Sensitivity analysis

We conducted a competing risk regression using the Fine & Gray (42) model, estimating the main effects of education and the covariates on the competing exit routes to assess whether using this model would have changed the estimates compared to the Cox model.

Ethical approval

The Ethics Committee of the University of Wuppertal approved the protocol for the lidA Cohort study [5 December 2008 (Sch/Ei Hasselhorn) and 20 November 2017 (MS/BB 171025 Hasselhorn)]. All participants were informed about the aims and procedures of the study. In accordance with data protection requirements, verbal consent was required for participation at baseline and for each follow-up wave and written consent was required for data linkage.


Main findings

We found a higher prevalence of high physical demands, low influence at work, less-than-good physical health and low work ability among subjects with low SES (table 1). High quantitative demands were more prevalent in groups with higher SES (table 1, see supplementary table S2 for the strength of these associations). Furthermore, a larger proportion of subjects with low SES (4.3%) started to receive disability pension when compared to moderate (2.6%) or high (0.9%) SES groups. This similarly applied to becoming long-term unemployed during follow-up time, while no such social gradient was apparent with respect to unspecified premature labor market exits (table 1). In total, 11.7% exited employment early in the low SES group, 7.3% in the moderate SES group and 6.2% in the high SES group.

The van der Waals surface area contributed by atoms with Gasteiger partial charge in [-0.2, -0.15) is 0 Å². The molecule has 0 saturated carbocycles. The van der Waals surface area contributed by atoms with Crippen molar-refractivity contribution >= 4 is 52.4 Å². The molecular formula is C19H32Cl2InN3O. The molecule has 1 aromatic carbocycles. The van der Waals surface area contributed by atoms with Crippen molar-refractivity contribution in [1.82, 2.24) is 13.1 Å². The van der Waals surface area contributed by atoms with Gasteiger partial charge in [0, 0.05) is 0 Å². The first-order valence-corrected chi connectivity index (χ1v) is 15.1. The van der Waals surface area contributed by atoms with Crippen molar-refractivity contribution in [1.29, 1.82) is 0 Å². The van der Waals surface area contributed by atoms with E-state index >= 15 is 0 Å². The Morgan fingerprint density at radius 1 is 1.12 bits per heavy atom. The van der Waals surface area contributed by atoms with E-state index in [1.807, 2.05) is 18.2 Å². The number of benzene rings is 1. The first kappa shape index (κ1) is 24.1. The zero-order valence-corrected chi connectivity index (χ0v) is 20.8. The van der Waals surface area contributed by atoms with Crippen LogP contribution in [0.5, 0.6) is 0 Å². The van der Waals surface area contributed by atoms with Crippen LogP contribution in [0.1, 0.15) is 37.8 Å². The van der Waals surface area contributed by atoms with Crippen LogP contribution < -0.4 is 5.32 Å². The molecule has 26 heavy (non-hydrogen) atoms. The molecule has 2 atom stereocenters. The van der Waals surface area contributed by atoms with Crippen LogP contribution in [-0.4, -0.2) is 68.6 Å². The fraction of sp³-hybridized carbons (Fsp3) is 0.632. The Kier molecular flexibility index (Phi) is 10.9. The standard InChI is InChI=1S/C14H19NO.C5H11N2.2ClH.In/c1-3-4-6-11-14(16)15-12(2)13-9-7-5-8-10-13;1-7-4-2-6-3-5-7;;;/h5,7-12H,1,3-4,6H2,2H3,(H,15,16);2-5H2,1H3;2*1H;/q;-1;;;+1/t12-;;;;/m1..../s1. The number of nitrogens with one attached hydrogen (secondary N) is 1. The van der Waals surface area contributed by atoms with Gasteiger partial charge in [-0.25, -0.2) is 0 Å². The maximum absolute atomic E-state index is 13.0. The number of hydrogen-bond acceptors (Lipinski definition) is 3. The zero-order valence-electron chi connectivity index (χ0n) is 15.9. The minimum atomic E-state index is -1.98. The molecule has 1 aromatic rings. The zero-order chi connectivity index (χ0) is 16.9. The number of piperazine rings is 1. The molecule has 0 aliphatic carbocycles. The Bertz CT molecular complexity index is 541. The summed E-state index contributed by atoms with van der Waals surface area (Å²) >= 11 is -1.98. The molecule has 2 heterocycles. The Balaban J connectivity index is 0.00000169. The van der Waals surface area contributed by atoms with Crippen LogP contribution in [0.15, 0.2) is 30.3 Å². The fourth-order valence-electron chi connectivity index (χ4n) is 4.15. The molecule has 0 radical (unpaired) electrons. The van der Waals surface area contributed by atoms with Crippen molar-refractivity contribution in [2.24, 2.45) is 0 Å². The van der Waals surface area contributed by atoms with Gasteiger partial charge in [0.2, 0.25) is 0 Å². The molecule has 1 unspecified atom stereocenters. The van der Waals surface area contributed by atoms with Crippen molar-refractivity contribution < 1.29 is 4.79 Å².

When compared to subjects with a high SES, employees with a low SES had a more than four-fold instantaneous rate of exiting into disability pension (HR 4.62, 95% CI 1.75–12.22) and an almost three-times higher rate of becoming long-term unemployed (HR 2.85, 95% CI 1.20–6.79) during the 6-year follow-up (table 2). Also, when compared to subjects with a moderate SES, those with a low SES had a significantly higher instantaneous rate of exiting into disability pension (HR 1.83, 95% CI 1.08–3.13) and a borderline significantly higher instantaneous rate of exiting into unemployment (HR 1.69, 95% 0.96–2.98) (table 2). Neither the SES nor any potential mediator exerted a statistically significant effect on unspecified labor market exit and hence mediation analysis was not conducted for this outcome. For all analysis models, the proportional hazard assumption was fulfilled (ph-test P-value >0.05).